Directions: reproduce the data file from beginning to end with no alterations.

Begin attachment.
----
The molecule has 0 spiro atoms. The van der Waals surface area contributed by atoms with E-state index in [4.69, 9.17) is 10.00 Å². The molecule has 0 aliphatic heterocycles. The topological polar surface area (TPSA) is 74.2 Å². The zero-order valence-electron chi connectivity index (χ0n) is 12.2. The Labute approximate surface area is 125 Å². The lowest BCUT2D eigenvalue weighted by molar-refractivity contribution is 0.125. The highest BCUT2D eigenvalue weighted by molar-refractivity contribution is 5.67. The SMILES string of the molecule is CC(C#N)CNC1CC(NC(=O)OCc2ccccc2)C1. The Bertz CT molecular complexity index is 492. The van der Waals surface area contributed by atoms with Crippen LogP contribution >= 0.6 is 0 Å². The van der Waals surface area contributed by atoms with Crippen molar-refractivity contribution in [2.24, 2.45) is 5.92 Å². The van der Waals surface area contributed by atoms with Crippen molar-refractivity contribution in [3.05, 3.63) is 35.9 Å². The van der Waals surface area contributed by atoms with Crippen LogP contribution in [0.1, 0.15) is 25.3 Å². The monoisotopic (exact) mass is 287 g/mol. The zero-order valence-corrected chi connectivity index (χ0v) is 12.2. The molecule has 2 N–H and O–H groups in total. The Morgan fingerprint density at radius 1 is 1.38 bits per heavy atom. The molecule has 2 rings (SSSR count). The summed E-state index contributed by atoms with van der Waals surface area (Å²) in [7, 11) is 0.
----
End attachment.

The molecule has 0 spiro atoms. The van der Waals surface area contributed by atoms with E-state index in [4.69, 9.17) is 10.00 Å². The molecule has 0 aliphatic heterocycles. The topological polar surface area (TPSA) is 74.2 Å². The zero-order valence-electron chi connectivity index (χ0n) is 12.2. The Labute approximate surface area is 125 Å². The lowest BCUT2D eigenvalue weighted by molar-refractivity contribution is 0.125. The highest BCUT2D eigenvalue weighted by molar-refractivity contribution is 5.67. The SMILES string of the molecule is CC(C#N)CNC1CC(NC(=O)OCc2ccccc2)C1. The Bertz CT molecular complexity index is 492. The van der Waals surface area contributed by atoms with Crippen LogP contribution >= 0.6 is 0 Å². The van der Waals surface area contributed by atoms with Crippen molar-refractivity contribution in [2.24, 2.45) is 5.92 Å². The van der Waals surface area contributed by atoms with Crippen molar-refractivity contribution in [3.05, 3.63) is 35.9 Å². The van der Waals surface area contributed by atoms with Crippen LogP contribution in [0.1, 0.15) is 25.3 Å². The monoisotopic (exact) mass is 287 g/mol. The zero-order valence-corrected chi connectivity index (χ0v) is 12.2. The molecule has 2 N–H and O–H groups in total. The Morgan fingerprint density at radius 1 is 1.38 bits per heavy atom. The molecule has 2 rings (SSSR count). The summed E-state index contributed by atoms with van der Waals surface area (Å²) in [7, 11) is 0.